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Dance captain of ‘Spring Awakening’ reveals what keeps dancers on their toes

For dance aficionados, a primary reason to see the musical “Spring Awakening” at the Orpheum Theatre this weekend is the choreography by Bill T.

For dance aficionados, a primary reason to see the musical “Spring Awakening” at the Orpheum Theatre this weekend is the choreography by Bill T. Jones.

The iconic and often polarizing choreographer is best known in performing-arts circles as the co-founder of the Bill T. Jones/Arne Zane Dance Company. In Minneapolis, he’s enjoyed long and fruitful collaborations with the Walker Art Center and Northrop, and is perhaps most notoriously known for the premiere of his theatrical, polemical work “Last Supper at Uncle Tom’s Cabin,” in which he demanded that (nearly) everyone perform nude.

Since the early 1990s, however, Jones has been branching out into the more mainstream terrain of Broadway. “Spring Awakening,” which is based on the 1891 Frank Wedekind play, examines sexuality and morality in provincial late-19th century Germany.

“Mr. Jones’ choreography for ‘Spring Awakening’ creates a seamlessly integrated, vivid gestural vocabulary that gives force and life to the repressed physical urges of its teenage characters,” wrote Rosalyn Sulcas in the New York Times. “Only their bodies, it suggests, can express those feelings, for which they have no words. In some ways it’s a perfect fit for a choreographer concerned with storytelling, the power of gesture and sexual identity.”

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Because this weekend’s show is a touring production, dance captains are in charge of keeping the dancers’ on their toes and the choreography flawlessly performed. Erin Burniston is one co-dance captain of this production, and talks about her job: teaching steps to replacements, running rehearsals, working with the understudies.

MinnPost: What are the responsibilities of a dance captain in a touring production like “Spring Awakening?”

Erin Burniston: As dance captain, I am responsible for knowing all of the choreography in the show, as well as each individual’s “track” in the production numbers; meaning I am responsible for knowing where each person in the cast stands, travels and dances throughout the entire production and in large group numbers. When we travel to a new venue, I also assist our stage manager with any spacing and blocking issues that may arise to make sure our show can adapt to each new theater. I also give notes and provide assistance to any actor who needs extra help, or to review a section of the show — for instance, understudies that may go on at a moment’s notice.

MP: How many dancers are you working with in this production? What are their biggest challenges?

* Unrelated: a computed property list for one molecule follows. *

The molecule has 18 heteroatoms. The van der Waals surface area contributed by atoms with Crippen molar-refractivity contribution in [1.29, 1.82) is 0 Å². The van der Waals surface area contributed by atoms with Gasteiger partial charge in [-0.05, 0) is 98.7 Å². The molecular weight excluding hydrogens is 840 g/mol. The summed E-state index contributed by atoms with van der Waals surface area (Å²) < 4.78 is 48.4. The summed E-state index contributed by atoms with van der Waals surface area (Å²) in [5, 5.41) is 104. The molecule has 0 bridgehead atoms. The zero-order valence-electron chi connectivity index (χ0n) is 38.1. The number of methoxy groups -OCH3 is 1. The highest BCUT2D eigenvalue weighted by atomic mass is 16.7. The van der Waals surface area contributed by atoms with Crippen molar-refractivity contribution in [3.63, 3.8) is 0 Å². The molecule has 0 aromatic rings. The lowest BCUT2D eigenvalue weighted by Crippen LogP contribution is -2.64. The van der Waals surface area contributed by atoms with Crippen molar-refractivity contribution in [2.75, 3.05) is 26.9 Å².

EB: In “Spring Awakening,” all cast members do the same amount of dancing. A lot of the choreography is done through improvisation, so the biggest challenges that the actors face are making sure that they are staying safe and not damaging their bodies when they are jumping around the stage, and climbing over walls, chairs and ladders.

MP: “Spring Awakening” is notable, in part, for Bill T. Jones’ choreography. Describe the role of the choreography in this production.

EB: In this production, the role of the choreography is to express the actor’s inner thoughts, struggles and emotions throughout the show. There is a set of movements we do in almost every number that starts with the actors’ hands barely touching their faces, and then making their way down to explore their whole body. In each song, this movement provides different meaning: sometimes the exploration is a matter of question, sometimes a matter of yearning, sometimes a matter of rebellion and sometimes even a matter of self destruction and guilt. However, no matter what the intention, the sequence remains the same and provides the actor with the perfect way to express their feelings through movement.

MP: What are the most difficult and most rewarding aspects of performing Jones’ work in “Spring Awakening?”

EB: The choreography calls for a lot of improvisation, so when the actors find themselves completely in the moment, they can sometimes get carried away and injure themselves. Although dangerous, this is something about the choreography that I actually really enjoy. It’s not every show that you can jump around the stage expressing exactly how you feel through movement. The most rewarding aspects of performing Jones’ work are that every night we are able to perform Tony Award-winning choreography, express our true inner emotions through movement and have the time of our lives doing it!

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“Spring Awakening.” 8 p.m. Saturday, 6:30 Sunday. Orpheum Theater, Minneapolis. Tickets $15-$60. 1-800-982-2787.